If you would like to order multiple copies of this report, please visit Amazon for pricing information.
The content of this report has been summarized into a series of short briefs. These briefs are being made available to parents, students, and teachers in partnership with the Chicago Public Schools, and may be downloaded here in Adobe PDF format:
- What Matters - Parent Brief
- What Matters - Parent Brief - Spanish
- What Matters - Student Brief
- What Matters - Teacher Brief
Author Elaine Allensworth outlined the key findings during a joint Congressional briefing on "Turning Around Low-Performing High Schools: Lessons for Federal Policy from Research and Practice" aired on C-Span August 16, 2007.
Download her presentation
(starts around 24 minutes into the broadcast). Requires RealPlayer to view.
Almost half of all Chicago Public School students fail to graduate, and in some CPS high schools more students drop out than graduate. It is a problem that can sometimes feel overwhelming to address because the causes of dropout are myriad and complex. What is often lost in discussions about dropping out is the one factor that is most directly related to graduation—students’ performance in their courses. In this research report, CCSR authors Elaine Allensworth and John Q. Easton look into the elements of course performance that predict whether students will graduate and suggest what schools and families can do to keep more teens in school.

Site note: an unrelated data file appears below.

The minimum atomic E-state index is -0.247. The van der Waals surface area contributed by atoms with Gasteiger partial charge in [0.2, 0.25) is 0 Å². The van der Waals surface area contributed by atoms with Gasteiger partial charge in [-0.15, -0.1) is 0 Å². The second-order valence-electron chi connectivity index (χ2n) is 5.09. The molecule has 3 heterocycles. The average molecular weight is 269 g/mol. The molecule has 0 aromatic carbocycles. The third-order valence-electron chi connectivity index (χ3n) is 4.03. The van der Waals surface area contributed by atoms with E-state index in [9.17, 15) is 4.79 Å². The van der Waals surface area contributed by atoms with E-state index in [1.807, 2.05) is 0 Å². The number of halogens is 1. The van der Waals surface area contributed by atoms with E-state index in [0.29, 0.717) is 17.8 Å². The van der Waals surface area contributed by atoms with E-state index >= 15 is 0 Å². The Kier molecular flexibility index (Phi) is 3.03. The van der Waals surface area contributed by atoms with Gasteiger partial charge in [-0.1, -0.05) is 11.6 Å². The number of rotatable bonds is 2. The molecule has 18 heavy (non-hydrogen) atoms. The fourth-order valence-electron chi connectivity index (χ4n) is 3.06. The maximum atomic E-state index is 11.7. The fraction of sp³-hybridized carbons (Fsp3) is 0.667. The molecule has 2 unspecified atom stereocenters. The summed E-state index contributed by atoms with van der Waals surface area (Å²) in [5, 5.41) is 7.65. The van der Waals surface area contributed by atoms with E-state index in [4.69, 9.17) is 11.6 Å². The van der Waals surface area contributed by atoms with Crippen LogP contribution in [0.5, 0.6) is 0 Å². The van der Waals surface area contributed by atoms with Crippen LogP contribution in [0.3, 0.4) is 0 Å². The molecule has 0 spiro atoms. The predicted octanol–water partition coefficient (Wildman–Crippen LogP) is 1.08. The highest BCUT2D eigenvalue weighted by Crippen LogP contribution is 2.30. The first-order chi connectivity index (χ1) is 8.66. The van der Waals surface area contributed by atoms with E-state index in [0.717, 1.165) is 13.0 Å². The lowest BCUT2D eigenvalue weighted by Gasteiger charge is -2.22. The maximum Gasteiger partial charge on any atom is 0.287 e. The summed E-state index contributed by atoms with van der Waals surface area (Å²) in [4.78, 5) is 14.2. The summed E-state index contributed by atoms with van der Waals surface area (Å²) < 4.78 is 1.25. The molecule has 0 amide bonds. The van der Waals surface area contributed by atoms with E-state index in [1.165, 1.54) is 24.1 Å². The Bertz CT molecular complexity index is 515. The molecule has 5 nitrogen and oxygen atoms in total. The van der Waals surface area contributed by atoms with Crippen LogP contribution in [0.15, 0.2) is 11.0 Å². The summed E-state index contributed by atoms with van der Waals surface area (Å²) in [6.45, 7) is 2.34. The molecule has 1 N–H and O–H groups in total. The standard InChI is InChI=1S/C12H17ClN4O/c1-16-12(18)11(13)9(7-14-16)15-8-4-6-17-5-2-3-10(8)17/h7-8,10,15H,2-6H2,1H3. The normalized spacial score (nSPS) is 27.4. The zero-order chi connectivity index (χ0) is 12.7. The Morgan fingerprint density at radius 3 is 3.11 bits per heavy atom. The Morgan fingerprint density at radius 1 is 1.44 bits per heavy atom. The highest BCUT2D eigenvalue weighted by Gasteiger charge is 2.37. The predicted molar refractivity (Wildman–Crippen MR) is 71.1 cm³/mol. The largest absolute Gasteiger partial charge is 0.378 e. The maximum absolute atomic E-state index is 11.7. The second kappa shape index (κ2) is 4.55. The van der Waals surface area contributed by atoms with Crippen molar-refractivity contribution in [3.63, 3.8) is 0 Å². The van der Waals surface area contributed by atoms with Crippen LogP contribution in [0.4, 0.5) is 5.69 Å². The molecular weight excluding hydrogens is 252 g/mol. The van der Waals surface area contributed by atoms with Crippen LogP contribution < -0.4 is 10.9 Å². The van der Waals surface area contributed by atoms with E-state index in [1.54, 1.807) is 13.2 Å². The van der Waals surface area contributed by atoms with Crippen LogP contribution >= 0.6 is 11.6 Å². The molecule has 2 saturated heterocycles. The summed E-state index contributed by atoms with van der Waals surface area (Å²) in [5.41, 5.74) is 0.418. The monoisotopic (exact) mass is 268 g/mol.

Building on earlier CCSR research of “on-track indicators” that demonstrated a connection between failing freshman classes and dropping out, the authors found that a number of freshman-year factors can be used to predict high school graduation. Grades are as predictive as on-track indicators; almost all students with a “B” average or better at the end of their freshman year graduate, compared to only a quarter of those with a “D” average. The research also revealed how critical attendance is for freshman success. Conventional wisdom holds that eighth grade test scores are good predictors of students’ likelihood to do well in high school courses. However, course attendance is eight times more predictive of course failure in the freshman year than test scores. Just one week of absence is associated with a much greater likelihood of failure, regardless of incoming achievement.
The authors also examine how school practices affect students’ grades, failure rates and attendance. Students' grades and attendance are particularly better than expected in schools characterized by two features—supportive relationships between teachers and students, and a perception among students that the work they are doing in high school is preparing them for the future.